The little park on the shore of Lake Michigan was something the family had only recently discovered, and it was already turning cold, the leaves surrounding the park telling of an early fall. But they loved it: the playground, the view of Chicago they had from the trails, the nearby coffee house. It was a tiny urban sanctuary that only they knew about—or at least, that’s how they wanted to see it.
The father of the group was approaching his 31st birthday, and just like every year, he was becoming introspective, retrospective, all of the -spectives.
Most years he would try to quantify progress. How close was he to achieving long-stated goals? How much was his salary? How far had he traveled, metaphorically or otherwise, from his small-town point of origin?
The numbers of his years were about to become quantifiable in a more absolute way: he would no longer be able to claim that he was “at the end of his twenties.” His thirties were being thrust upon him like the cold breeze coming off the lake, and there was no shelter. He was getting older.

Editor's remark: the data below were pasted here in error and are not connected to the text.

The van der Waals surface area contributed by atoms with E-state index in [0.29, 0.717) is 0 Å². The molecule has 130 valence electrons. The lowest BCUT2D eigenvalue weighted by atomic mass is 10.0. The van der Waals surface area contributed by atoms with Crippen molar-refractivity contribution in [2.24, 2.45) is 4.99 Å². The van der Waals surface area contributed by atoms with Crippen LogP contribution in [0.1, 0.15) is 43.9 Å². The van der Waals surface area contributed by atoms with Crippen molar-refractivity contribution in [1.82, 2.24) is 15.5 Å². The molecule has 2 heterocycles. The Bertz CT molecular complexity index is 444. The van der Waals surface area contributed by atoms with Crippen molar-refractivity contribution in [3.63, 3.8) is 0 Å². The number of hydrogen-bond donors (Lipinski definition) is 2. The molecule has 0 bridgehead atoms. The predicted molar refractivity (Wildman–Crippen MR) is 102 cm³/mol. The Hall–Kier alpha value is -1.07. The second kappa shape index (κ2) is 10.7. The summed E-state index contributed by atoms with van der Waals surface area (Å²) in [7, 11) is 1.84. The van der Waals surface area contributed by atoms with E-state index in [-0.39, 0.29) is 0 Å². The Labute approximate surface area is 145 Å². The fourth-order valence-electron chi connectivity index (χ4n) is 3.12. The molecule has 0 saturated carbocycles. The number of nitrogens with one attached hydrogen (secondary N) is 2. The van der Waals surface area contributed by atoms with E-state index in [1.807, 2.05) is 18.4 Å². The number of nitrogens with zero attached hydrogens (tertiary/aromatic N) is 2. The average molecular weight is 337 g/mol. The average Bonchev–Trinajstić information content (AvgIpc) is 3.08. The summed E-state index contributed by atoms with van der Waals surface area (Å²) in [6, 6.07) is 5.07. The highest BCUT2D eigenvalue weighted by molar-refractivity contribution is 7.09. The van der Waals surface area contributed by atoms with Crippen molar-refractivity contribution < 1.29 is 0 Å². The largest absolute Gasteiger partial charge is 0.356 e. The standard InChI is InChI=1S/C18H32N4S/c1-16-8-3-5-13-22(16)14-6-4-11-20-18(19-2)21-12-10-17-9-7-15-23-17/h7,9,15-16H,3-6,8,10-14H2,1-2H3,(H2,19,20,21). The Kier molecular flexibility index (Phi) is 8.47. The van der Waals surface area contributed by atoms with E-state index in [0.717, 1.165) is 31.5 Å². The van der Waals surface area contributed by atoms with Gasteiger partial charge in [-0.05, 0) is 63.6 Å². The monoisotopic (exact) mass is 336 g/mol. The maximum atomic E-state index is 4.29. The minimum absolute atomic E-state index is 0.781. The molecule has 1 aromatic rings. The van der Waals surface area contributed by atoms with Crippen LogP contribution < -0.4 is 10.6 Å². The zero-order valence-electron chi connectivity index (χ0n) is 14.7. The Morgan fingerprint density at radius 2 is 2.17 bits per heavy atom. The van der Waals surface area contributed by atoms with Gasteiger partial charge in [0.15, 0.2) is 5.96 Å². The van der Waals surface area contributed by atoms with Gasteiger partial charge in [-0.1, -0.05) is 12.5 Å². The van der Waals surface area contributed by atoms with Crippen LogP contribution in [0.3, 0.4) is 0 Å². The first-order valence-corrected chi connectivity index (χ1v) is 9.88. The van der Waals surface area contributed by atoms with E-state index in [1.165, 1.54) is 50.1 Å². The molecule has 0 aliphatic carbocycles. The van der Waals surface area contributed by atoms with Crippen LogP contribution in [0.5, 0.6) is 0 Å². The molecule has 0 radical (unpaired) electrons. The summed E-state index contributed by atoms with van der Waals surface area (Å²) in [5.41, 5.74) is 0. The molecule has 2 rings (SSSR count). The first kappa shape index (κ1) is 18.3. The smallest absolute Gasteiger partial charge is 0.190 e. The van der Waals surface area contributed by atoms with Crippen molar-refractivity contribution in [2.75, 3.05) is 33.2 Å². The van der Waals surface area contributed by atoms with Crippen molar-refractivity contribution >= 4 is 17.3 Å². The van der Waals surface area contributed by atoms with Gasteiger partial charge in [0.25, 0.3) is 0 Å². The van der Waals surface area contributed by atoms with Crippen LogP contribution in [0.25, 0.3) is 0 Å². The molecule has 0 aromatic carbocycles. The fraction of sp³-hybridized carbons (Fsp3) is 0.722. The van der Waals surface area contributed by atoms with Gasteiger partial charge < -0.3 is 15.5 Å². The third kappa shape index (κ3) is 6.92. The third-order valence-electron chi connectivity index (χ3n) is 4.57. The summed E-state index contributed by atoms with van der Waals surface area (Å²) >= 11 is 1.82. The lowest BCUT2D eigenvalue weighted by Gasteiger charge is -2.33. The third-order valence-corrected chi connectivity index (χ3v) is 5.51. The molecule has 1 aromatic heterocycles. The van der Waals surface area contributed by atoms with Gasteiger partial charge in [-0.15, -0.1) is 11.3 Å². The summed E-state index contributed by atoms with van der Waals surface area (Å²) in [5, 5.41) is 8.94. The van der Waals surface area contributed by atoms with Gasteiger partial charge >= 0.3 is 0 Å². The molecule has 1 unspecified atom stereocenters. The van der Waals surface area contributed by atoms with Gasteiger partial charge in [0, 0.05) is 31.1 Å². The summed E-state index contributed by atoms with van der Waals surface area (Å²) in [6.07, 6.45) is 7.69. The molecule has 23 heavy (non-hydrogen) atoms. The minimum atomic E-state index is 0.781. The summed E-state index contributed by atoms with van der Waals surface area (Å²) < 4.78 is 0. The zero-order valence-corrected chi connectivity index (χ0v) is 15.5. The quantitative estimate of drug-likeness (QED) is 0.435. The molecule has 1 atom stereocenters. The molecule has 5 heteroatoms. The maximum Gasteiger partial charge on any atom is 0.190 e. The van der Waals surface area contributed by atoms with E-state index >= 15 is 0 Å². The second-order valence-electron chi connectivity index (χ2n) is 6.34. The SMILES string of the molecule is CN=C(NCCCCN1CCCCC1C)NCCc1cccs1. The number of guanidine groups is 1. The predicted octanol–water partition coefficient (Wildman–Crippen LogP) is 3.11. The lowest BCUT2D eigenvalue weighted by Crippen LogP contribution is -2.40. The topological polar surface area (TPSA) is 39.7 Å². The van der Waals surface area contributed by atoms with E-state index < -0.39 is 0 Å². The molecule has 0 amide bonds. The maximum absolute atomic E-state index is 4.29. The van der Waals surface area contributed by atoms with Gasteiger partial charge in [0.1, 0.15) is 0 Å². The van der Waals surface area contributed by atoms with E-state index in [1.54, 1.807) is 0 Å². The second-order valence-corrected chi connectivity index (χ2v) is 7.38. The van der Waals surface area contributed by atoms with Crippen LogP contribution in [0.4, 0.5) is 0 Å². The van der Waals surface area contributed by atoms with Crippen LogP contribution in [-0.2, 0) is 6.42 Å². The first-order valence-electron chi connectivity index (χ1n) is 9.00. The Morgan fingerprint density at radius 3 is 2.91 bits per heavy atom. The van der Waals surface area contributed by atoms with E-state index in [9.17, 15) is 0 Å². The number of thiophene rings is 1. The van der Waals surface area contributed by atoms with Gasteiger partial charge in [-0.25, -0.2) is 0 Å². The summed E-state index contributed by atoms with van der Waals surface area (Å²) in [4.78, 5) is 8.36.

Still, standing at the end of a decade, he held a lot of numbers close as a source of pride. Two: his legacy. 40 million: his responsibility. One and only: his best friend.
His wife handed him the youngest of their two boys. The four-year-old called to her, and she was off, chasing him around the slides, running in between the other families embracing the final throws of outdoor play.
The young one in his arms pointed out toward the water. “Want to go see? Let’s go,” the father said.
They walked along the trail which weaved around the park, past the playground. He thought about what his twenties had meant: starting a family, starting a career, moving from talking about life to doing it. There was so much thinking and praying and wondering in that decade, he didn’t know how he had carried the weight.
He shifted his son to his other arm, kissed him on the forehead. “It’s going to be a good decade,” he whispered. The breeze coming off the lake took them both by surprise, but it was only a second until the cold settled in and made him feel more alive.
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